Jacobs ran for 5,545 yards — third-most in franchise history — and routinely gave up his body for the team after being drafted in the first round in 2019. I remember numerous occasions when he needed help getting his shoulder pads off after games. (I also have a feeling the Packers are going to show how under-utilized he was in the passing game.)

Jacobs wanted to leave the Raiders after ugly negotiations with former general manager Dave Ziegler last offseason (Davis saved the day), but he was excited about playing for Pierce after the 5-4 finish to last season under the then-interim coach. But things rarely work out the way that players want in the NFL. Only one running back — at best — per offseason truly breaks the bank, and that was Saquon Barkley this year. Barkley agreed to a three-year deal with the Philadelphia Eagles worth up to $46.75 million, with $26 million guaranteed, league sources confirmed to The Athletic.



How Josh Jacobs fits as the Packers’ new No. 1 running back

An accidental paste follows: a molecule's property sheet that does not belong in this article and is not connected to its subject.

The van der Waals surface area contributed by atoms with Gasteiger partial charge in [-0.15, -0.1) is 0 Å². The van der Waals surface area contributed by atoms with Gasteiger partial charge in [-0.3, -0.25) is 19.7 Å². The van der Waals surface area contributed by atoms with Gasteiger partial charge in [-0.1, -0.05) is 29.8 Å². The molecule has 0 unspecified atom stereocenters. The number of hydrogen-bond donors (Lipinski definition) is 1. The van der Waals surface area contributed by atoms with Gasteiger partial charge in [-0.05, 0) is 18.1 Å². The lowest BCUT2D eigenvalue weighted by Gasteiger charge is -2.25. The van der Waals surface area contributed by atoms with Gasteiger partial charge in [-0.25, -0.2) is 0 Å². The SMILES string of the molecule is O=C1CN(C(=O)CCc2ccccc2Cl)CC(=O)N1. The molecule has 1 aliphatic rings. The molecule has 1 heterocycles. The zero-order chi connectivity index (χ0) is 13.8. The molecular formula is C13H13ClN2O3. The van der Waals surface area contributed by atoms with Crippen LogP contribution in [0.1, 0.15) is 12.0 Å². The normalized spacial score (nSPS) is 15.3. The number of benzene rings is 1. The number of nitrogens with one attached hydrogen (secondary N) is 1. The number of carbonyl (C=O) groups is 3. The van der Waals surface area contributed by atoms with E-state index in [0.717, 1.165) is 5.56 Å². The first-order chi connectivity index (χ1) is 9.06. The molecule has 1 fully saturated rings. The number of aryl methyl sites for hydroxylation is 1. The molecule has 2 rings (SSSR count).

(As for Eluemunor, last year’s starting right tackle left for the New York Giants, and the Raiders will now turn to Thayer Munford Jr. or the draft.)

Pierce had said that Jacobs was the heartbeat of the team, but that’s now been transplanted to a defensive line of Crosby, Wilkins, Malcolm Koonce and yes, Tyree Wilson, who should be much improved in his second season.

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Josh Jacobs made two Pro Bowls and ran for 5,545 yards over five seasons with the Raiders. (Steve Marcus / Getty Images)

The Raiders defense became its strength last season for the first time in almost two decades, and now under Pierce and defensive coordinator Patrick Graham, looks to become one of the best in the league. A starting cornerback, another defensive tackle and a linebacker in free agency or the draft should get them there.

The Raiders still need to score points — 24 a game, Pierce said when he was promoted from interim coach — and they need a quarterback.

Minshew is probably not what you had in mind. Especially after Pierce said two weeks ago that he doesn’t want any more “Band-Aids” at that position for the Raiders. But Minshew is more like that waterproof kinesiology tape than a Band-Aid — he can scramble and make clutch throws and nearly helped get the Indianapolis Colts to the playoffs last season after they lost rookie starter Anthony Richardson. In fact, they would have won in Week 18 to clinch a playoff spot if not for a late dropped pass.